Self-reported mask use among persons with or without SARS CoV-2 vaccination -United States, December 2020-August 2021

Document Type

Journal Article

Publication Date



Preventive medicine reports






COVID-19; Mask use; Vaccination


Wearing a facemask can help to decrease the transmission of COVID-19. We investigated self-reported mask use among subjects aged 18 years and older participating in the COVID-19 Community Research Partnership (CRP), a prospective longitudinal COVID-19 surveillance study in the mid-Atlantic and southeastern United States. We included those participants who completed ≥5 daily surveys each month from December 1, 2020 through August 31, 2021. Mask use was defined as self-reported use of a face mask or face covering on every interaction with others outside the household within a distance of less than 6 feet. Participants were considered vaccinated if they reported receiving ≥1 COVID-19 vaccine dose. Participants (n = 17,522) were 91% non-Hispanic White, 68% female, median age 57 years, 26% healthcare workers, with 95% self-reported receiving ≥1 COVID-19 vaccine dose through August 2021; mean daily survey response was 85%. Mask use was higher among vaccinated than unvaccinated participants across the study period, regardless of the month of the first dose. Mask use remained relatively stable from December 2020 through April (range 71-80% unvaccinated; 86-93% vaccinated) and declined in both groups beginning in mid-May 2021 to 34% and 42% respectively in June 2021; mask use increased again since July 2021. Mask use by all was lower during weekends and on Christmas and Easter, regardless of vaccination status. Independent predictors of higher mask use were vaccination, age ≥65 years, female sex, racial or ethnic minority group, and healthcare worker occupation, whereas a history of self-reported prior COVID-19 illness was associated with lower use.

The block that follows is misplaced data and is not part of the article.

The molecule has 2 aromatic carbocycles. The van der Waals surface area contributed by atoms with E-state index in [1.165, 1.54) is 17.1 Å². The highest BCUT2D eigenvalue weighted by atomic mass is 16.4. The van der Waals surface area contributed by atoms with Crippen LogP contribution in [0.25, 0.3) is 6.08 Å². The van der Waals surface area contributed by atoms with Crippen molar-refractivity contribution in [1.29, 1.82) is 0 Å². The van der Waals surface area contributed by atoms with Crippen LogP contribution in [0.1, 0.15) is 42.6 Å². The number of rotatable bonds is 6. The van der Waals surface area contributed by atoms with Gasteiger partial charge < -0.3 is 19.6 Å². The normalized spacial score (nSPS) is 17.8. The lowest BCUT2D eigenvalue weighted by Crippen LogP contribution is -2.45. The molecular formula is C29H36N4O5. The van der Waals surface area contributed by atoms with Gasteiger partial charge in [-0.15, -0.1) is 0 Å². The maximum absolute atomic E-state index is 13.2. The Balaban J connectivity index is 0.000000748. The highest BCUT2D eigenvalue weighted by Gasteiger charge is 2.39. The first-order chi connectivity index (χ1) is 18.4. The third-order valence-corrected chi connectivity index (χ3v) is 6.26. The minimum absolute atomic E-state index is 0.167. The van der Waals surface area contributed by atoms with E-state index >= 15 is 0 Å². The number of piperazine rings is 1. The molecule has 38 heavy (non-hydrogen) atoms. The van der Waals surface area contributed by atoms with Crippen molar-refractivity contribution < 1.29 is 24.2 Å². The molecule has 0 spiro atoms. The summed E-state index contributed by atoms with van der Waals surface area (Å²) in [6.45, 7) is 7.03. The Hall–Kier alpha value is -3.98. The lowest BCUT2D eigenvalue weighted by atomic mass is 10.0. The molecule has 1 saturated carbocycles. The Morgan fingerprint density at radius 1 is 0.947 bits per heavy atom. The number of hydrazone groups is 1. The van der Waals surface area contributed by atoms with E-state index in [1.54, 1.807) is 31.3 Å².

Biostatistics and Bioinformatics